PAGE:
Read This Or Else
To Superweed readers who’ve been wondering where I’ve been: I’ve been teaching composition (which takes a lot more time than teaching speech) this term. And — check it out! — my students now have a blog. It’s called OR ELSE and I really do want you to check it out, read it, and link to it. I want my students to reach readers and get feedback from beyond the classroom, so I hope you will help us out. A few essays are up already, more will be posted this week, and then the posts will come quickly and thickly through the end of the term.
I teach at an HBCU (historically black college or university) in rural Maryland. My students come from cities like Baltimore, Philadelphia, and Washington as well as from here on the Delmarva. My challenge to them all term has been to use words purposefully and truthfully, recognizing writing as a communicative process and grammar as the socially constructed rules we use to make our communications intelligible to each other. I’ve tried to get them out of the high school habit of churning out words for no purpose other than pleasing a teacher. “No more empty sentences!” has been a slogan and, yes, I have made them chant it along with me a couple of times.
I’ve taught the course using the method of writing instruction known as ecocomposition:
The theory for ecocomposition dates back to Marilyn Cooper’s 1986 essay “The Ecology of Writing” and Richard Coe’s “Eco-Logic for the Composition Classroom” (1975). More recently, Dobrin and Weisser (2002) have assembled a more detailed theory of ecocomposition, placing it in relation to ecofeminism, ecocriticism, and environmental ethics. Other scholars (e.g., Reynolds, 2004) have shown its close proximity to social geography. According to ecofeminist scholar Greta Gaard (2001), “at its most inclusive, ecocomposition has the potential to address social issues such as feminism, environmental ethics, multiculturalism, politics, and economics, all by examining matters of form and style, audience and argumentation, and reliable sources and documentation” (p. 163).
…”Ecology,” in the wide sense in which it was used by Coe and Cooper, includes both natural and social relations. Hence, ecocomposition instructors emphasize not only the writer’s relationship to physical place but also the social relations among writers and readers. In the classroom, this translates into pedagogical practices that “emphasize the value of fostering community and collaboration throughout the writing process” (Gaard, 2001, p. 166). As a post-process method of writing instruction, ecocomposition attends not only to the process of writing but also what happens to texts after they are written. Thus, ecocomposition instructors focus not only on the process of composition but also on its purpose, encouraging students to write for specific audiences, adapting their style and content to match their purpose and audience.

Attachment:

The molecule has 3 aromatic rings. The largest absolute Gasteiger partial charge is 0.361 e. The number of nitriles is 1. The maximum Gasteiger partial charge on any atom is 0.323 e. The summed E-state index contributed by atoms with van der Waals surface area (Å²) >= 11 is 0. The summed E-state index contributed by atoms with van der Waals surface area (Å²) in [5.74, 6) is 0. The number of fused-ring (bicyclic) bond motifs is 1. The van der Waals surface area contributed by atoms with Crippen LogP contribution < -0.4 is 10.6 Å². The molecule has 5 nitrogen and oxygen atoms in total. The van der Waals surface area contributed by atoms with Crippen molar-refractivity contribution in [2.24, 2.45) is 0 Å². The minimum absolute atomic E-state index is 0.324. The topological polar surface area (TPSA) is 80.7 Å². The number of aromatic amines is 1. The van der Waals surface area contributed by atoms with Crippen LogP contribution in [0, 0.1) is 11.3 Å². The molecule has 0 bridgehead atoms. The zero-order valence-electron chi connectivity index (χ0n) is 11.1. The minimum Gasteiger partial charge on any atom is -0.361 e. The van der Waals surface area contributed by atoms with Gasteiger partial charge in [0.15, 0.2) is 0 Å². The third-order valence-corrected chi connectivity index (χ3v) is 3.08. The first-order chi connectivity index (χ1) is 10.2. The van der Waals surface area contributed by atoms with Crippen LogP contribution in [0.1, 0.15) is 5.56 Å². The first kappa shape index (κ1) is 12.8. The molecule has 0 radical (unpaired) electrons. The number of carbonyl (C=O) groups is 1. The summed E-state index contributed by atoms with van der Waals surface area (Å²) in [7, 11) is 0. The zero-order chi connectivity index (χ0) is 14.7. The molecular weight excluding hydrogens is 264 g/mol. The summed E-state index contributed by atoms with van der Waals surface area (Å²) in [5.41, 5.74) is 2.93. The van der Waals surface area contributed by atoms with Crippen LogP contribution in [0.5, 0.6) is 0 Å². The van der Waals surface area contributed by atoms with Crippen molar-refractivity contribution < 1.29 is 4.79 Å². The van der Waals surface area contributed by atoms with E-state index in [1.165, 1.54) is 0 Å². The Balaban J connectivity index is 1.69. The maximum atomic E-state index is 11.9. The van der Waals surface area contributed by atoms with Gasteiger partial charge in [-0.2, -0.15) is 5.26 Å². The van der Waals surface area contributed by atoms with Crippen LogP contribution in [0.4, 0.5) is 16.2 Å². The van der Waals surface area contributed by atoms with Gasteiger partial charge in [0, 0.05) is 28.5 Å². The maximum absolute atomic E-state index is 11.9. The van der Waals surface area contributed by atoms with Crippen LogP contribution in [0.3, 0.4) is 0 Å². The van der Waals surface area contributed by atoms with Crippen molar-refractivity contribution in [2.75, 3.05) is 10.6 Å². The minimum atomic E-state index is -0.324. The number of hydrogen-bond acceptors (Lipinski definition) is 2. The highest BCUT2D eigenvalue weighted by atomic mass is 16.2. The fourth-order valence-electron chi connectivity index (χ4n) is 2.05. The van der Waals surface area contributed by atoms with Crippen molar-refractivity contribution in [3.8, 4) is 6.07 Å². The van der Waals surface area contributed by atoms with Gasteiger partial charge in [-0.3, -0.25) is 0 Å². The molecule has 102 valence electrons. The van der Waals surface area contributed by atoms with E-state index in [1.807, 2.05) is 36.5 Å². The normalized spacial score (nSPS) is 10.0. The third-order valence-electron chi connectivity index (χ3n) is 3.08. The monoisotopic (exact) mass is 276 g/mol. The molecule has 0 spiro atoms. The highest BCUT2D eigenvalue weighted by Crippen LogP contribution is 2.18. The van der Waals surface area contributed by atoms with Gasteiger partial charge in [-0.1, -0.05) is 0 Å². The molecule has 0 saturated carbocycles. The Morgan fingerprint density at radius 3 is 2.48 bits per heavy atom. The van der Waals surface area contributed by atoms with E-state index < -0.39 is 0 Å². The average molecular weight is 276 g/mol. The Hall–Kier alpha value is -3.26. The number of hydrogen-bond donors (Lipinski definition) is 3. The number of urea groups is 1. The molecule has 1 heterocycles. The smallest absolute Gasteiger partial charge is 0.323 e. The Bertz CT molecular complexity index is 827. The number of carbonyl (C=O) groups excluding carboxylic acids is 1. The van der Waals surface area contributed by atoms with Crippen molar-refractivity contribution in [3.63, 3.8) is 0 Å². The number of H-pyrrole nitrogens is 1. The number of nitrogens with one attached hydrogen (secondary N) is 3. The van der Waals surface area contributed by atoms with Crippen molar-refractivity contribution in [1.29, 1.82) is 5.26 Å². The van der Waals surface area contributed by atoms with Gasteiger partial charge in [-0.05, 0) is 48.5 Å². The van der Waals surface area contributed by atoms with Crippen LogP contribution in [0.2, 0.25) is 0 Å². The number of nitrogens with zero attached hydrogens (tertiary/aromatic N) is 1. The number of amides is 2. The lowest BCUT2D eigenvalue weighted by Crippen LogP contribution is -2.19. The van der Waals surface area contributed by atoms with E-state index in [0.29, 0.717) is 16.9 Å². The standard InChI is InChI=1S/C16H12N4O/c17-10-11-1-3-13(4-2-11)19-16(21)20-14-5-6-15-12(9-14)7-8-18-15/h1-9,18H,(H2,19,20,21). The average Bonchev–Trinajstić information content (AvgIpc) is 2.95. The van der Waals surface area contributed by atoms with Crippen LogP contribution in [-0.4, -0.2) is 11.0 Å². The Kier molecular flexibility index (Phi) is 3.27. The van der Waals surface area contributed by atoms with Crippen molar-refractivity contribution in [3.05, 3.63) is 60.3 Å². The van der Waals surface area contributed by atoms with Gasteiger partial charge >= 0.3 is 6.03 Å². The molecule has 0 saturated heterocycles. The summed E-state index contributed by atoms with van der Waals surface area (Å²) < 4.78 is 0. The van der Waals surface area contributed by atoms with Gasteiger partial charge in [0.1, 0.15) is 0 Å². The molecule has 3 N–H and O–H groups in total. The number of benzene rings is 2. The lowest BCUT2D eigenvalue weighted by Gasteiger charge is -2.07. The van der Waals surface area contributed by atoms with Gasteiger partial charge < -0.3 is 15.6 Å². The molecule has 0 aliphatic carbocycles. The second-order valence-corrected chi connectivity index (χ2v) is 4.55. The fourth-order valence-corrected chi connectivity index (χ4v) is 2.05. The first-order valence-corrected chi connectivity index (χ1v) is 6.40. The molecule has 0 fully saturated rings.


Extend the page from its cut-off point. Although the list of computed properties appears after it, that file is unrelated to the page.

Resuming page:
In the weeks leading up to the assignment for which many students are choosing to blog (others are writing letters to newspapers or public officials, brochures, or articles for church newsletters), we discussed the idea of standpoint and I asked them to freewrite on questions like “What do you know that I don’t know? What do you know that Barack Obama doesn’t know? What can you see from your standpoint that other people can’t see but the world needs to know?” Some of the pieces that will be posted on the blog will address deep topics; others will be more fun. All will reflect the standpoints of these particular students at this particular time. My challenge to them was to be specific, honest, and clear. My challenge to you is to hear what they have to say. Visit often or subscribe. Read the entries. Leave comments. Engage in dialogue. Or else.